That the king is not to be trusted without being looked after, or in other words, that a thirst for absolute power is the natural disease of monarchy. (1.17)
For Paine, it's impossible to have a king as your leader and still live in a free country. In a free country, decisions should be made by leaders who've been elected by the people. Not Native Americans or black slaves, though. Paine is only talking about freedom for white men.
Did it [monarchy] ensure a race of good and wise men it would have the seal of divine authority, but as it opens a door to the foolish, the wicked, and the improper, it hath in it the nature of oppression. (2.16)
One of the reasons monarchy ruins freedom is because it gives power to a bunch of people who totally don't deserve it. In Paine's mind, it's hard to separate freedom from justice. If you're living in a society that isn't just, then it isn't really free either.
For it is the republican and not the monarchical part of the constitution of England which Englishmen glory in, viz. the liberty of choosing an house of commons from out of their own body—and it is easy to see that when republican virtue fails, slavery ensues. (2.23)
The only thing good about the English political system, according to Paine, is the fact that some of their representatives get elected. But that's cold comfort when these people still have a king and an aristocracy ruling over them.
Hither have they fled, not from the tender embraces of the mother, but from the cruelty of the monster; and it is so far true of England, that the same tyranny which drove the first immigrants from home, pursues their descendants still. (3.11)
The first people who emigrated to America are those who have sought shelter from their oppressive homelands. And that's exactly why America needs to make good on its promise and become a place of total freedom. Unfortunately, the powers-that-be in England still tend to clamp down on freedom from halfway across the world.
And as [the king] hath shewn himself such an inveterate enemy to liberty, and discovered such a thirst for arbitrary power. (3.34)
It's one thing to have a king; it's another to have a king who's especially hateful toward his people's freedom. Unfortunately, the people of Thomas Paine's time have gotten stuck with a really mean king who'll go out of his way to squash freedom whenever he can.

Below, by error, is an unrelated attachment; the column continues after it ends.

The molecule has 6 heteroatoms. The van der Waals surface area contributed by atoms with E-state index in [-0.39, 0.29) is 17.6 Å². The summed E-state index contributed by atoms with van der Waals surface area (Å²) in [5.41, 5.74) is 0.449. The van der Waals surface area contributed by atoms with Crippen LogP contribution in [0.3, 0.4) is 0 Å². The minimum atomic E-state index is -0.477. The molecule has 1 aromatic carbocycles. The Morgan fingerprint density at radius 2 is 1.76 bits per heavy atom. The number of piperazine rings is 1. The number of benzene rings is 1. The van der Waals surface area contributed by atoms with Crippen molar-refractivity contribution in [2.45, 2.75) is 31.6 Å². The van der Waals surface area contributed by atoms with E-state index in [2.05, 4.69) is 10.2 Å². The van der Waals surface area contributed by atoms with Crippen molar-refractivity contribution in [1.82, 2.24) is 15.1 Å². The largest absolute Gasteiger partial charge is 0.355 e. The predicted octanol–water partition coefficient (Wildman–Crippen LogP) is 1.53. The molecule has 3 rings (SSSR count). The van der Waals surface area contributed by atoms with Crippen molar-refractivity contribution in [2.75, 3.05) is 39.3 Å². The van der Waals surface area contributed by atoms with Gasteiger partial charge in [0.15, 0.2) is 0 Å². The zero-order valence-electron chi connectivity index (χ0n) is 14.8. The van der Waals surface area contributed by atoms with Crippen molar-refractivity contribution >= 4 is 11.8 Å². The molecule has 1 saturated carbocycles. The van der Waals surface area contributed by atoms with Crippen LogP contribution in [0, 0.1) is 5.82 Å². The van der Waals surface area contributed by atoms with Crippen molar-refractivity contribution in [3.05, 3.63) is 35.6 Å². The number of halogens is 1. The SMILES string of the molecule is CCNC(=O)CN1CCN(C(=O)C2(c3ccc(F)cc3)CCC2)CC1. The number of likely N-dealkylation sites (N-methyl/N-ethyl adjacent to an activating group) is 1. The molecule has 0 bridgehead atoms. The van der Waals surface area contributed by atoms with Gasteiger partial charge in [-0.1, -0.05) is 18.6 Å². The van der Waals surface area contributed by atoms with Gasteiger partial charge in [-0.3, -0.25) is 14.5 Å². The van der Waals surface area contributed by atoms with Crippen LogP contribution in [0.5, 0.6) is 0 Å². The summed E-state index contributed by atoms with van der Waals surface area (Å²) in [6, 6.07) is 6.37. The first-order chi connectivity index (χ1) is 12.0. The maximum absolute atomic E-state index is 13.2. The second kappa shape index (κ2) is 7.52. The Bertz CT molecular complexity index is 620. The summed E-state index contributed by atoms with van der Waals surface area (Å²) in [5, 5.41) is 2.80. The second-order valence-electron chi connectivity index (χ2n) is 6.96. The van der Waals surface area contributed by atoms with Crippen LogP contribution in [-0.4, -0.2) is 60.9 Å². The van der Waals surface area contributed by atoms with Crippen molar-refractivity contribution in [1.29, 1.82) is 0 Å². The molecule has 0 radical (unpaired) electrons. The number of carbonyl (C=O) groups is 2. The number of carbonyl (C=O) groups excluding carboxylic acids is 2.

But the most powerful of all arguments, is, that nothing but independence, i.e. a continental form of government, can keep the peace of the continent and preserve it inviolate from civil wars. (3.38)
Freedom isn't just necessary to protect the rights of individuals. It's necessary in order to keep the people of a country satisfied with their political system. If people don't feel free, they'll eventually fall into civil war. And Paine would much rather see the Americans fight the British than see them fighting one another.
If there is any true cause of fear respecting independence, it is because no plan is yet laid down. (3.42)
Some people might be afraid of being free from Britain because they have no clue what that kind of freedom would look like. It's kind of like when a housecat sneaks outside for the first time and doesn't quite know what to do with its newfound freedom.
Securing freedom and property to all men, and above all things, the free exercise of religion, according to the dictates of conscience. (3.47)
For Paine, the two central freedoms of an independent America need to be the freedom to own property and the freedom to practice any religion a person wants to. When he says freedom of property here, Paine is specifically criticizing the brutally high taxes that the British made the Americans pay.
A government of our own is our natural right. (3.50)
When Paine feels as though he has made enough arguments for freedom, he comes out and simply states that self-government is America's right according to nature. It's hard to argue with that kind of blunt statement.
[And] until we consent, that the seat of government, in America, be legally and authoritatively occupied, we shall be in danger of having it filled by some fortunate ruffian […] and then, where will be our freedom? (4.21)
Until America is able to elect its own government, it'll never be a free country. And in the meantime, the country will just keep living with rulers who've been sent from Britain (a country that couldn't care less about the welfare of Americans).